More than 500 workers at Dounreay nuclear power station to strike over pay

More than 500 nuclear power station workers will walk out this week amid a row over pay.

Unite union members at the Dounreay plant in the Scottish Highlands plan to take 24-hour strike action on Wednesday after rejecting a revised pay offer from their employer Nuclear Restoration Services (NRS).

The union members will also support an overtime ban from Thursday.

NRS proposed a one-off £500 payment on top of a basic 4.5% increase.

Unite said 80% of the 92% turnout rejected the deal, with the union saying it represented a "significant real terms pay cut" as inflation - in terms of the retail price index - stood at 11.4% when the pay increase was due in April 2023.

A further day of industrial action has been scheduled for 29 May, with Unite saying it is prepared to add additional strikes if "no movement is made by NRS".

NRS said it was "disappointed" in the decision but remains "committed to finding a resolution that is fair and reasonable".

The Unite workers include craft technicians, general operators, chemical and electrical engineers, maintenance fitters and safety advisers.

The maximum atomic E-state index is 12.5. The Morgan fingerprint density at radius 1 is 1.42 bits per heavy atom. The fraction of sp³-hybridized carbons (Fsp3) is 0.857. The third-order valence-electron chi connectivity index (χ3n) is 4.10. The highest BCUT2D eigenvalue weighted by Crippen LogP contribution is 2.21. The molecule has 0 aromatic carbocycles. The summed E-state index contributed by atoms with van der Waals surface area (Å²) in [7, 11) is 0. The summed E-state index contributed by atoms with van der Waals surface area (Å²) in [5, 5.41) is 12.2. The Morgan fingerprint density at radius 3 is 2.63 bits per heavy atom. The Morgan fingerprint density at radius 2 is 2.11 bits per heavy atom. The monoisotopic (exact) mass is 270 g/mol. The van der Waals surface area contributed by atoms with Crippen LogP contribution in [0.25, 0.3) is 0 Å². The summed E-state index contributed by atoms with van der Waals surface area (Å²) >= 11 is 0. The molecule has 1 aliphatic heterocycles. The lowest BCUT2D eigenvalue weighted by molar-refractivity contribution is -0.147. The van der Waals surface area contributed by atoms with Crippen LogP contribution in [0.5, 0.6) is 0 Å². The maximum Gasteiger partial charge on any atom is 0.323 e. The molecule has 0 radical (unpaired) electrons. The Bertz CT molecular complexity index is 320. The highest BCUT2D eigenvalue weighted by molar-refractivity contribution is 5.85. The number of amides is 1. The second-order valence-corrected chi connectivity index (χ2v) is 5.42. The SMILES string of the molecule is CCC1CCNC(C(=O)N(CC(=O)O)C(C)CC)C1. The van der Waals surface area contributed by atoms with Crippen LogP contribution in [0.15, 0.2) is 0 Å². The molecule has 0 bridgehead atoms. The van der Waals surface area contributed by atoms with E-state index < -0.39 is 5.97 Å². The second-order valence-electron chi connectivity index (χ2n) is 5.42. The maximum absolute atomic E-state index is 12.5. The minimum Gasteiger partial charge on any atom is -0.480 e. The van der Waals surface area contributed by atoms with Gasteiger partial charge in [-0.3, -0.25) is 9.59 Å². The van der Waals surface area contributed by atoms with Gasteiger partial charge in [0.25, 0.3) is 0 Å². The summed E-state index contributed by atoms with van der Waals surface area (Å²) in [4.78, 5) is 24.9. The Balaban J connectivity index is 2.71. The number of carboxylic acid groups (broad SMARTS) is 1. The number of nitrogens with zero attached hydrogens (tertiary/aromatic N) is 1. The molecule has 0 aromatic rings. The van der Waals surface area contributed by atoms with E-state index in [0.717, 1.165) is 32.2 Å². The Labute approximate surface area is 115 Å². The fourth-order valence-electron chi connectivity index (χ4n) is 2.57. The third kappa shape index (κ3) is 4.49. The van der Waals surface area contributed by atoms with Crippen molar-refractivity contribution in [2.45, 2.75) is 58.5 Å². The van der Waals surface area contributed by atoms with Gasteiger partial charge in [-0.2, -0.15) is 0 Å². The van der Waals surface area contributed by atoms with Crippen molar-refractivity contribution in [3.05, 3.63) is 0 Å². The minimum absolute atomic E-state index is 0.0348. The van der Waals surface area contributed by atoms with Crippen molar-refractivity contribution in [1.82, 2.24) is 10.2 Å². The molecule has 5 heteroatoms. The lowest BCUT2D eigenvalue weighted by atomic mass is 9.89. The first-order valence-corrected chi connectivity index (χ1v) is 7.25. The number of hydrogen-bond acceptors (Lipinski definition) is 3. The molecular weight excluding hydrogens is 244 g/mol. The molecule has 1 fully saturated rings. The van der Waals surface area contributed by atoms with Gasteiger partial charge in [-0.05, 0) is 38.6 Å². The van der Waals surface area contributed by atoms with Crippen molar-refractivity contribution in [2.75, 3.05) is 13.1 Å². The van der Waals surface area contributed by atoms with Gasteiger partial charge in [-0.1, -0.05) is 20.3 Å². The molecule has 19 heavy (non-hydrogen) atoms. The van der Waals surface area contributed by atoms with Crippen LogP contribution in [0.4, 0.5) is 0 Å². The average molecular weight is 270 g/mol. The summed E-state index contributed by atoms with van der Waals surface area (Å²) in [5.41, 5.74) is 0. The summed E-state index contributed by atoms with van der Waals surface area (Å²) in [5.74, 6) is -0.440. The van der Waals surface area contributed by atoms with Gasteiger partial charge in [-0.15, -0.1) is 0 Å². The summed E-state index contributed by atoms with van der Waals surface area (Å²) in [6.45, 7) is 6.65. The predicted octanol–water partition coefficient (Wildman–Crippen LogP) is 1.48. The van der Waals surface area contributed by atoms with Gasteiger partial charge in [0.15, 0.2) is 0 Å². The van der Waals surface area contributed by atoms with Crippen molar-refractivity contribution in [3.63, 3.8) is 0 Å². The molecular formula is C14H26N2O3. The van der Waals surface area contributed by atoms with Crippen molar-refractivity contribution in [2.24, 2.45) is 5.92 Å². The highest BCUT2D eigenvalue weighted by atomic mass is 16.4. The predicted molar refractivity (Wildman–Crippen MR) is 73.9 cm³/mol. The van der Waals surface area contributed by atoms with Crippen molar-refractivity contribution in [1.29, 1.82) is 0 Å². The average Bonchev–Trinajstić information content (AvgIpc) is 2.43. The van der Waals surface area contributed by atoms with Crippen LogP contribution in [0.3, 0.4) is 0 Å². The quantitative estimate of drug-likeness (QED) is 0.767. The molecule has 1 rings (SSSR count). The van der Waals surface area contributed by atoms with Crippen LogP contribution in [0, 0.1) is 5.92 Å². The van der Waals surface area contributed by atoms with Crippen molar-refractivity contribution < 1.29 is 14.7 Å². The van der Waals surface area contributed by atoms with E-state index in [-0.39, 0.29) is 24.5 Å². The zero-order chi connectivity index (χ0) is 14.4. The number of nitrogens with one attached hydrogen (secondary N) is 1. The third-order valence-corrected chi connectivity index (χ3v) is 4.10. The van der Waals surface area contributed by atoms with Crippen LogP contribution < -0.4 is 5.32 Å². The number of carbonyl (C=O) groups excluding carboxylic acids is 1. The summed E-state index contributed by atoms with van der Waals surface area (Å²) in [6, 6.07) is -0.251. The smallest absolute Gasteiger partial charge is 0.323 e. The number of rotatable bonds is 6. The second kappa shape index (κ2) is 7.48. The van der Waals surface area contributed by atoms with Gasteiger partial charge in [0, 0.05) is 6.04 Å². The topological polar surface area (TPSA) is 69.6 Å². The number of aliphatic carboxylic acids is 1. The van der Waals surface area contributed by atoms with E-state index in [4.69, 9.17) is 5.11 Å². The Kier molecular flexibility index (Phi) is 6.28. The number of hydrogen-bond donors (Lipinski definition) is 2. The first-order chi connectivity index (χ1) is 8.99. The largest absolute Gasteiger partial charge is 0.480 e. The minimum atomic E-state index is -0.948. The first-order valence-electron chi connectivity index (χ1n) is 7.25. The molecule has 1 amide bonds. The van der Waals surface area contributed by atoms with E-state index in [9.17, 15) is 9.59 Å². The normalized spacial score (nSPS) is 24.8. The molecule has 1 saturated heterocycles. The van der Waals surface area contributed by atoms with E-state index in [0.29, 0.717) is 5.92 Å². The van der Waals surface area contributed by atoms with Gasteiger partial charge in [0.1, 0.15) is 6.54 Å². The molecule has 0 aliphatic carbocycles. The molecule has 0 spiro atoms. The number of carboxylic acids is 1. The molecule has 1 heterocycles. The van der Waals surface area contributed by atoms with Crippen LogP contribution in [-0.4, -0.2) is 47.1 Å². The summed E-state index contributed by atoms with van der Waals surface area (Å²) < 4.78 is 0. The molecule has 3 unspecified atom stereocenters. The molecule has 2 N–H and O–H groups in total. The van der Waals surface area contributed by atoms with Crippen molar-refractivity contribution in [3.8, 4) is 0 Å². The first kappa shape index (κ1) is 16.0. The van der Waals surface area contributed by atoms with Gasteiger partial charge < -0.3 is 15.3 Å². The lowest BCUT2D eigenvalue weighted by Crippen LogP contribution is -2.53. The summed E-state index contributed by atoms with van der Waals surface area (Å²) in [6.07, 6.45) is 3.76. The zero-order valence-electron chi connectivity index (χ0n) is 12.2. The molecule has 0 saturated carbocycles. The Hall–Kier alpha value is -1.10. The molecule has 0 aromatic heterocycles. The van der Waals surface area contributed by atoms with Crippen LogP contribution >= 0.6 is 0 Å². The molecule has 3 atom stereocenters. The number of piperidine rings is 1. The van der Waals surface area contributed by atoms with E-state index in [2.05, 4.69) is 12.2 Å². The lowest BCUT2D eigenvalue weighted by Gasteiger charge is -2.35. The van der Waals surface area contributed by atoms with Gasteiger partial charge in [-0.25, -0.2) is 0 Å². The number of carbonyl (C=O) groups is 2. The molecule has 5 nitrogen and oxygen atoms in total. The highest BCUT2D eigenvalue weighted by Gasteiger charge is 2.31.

Unite has claimed the remuneration package of the highest-paid NRS director went up from £331,000 to £651,000 at March 2023, and the company paid dividends of £2.1m in the same period.

Marc Jackson, Unite industrial officer, said offers amounting to a "significant pay cut" would not be tolerated.

He added: "We have a growing membership at Dounreay, which is down to the hard work of our shop stewards, and NRS need to realise, if they don't already, that we are heading for prolonged industrial action.

"Unite is actively looking at further days of action because NRS seem incapable of resolving this dispute through negotiation.

"The company should be under no illusions as to the determination of our members to get the pay rise they deserve."

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It is understood union workers represented by Prospect will accept the offer, while GMB members will back strike action.

Lesley-Anne MacAskill, organiser at GMB, said the civil service pay remit, which is a set of pay guidelines, had been used as an excuse to delay engaging with workers on pay.

She has now written to Andrew Bowie MP, minister for nuclear and renewables, urging him to remove NRS from a civil service pay framework.

In her letter, Ms MacAskill said: "Our members have been left to endure a cost of living crisis for well over a year without the support of a deserved and overdue pay rise.

"This strike would have been entirely avoidable if you, as an employer, had removed Dounreay from the civil service pay remit."

In response to Unite's strike action, a spokesperson for NRS said: "We are disappointed by today's announcement but remain committed to finding a resolution that is fair and affordable.

"Our contingency plans are being implemented to ensure the site remains safe, secure and compliant during any period of industrial action."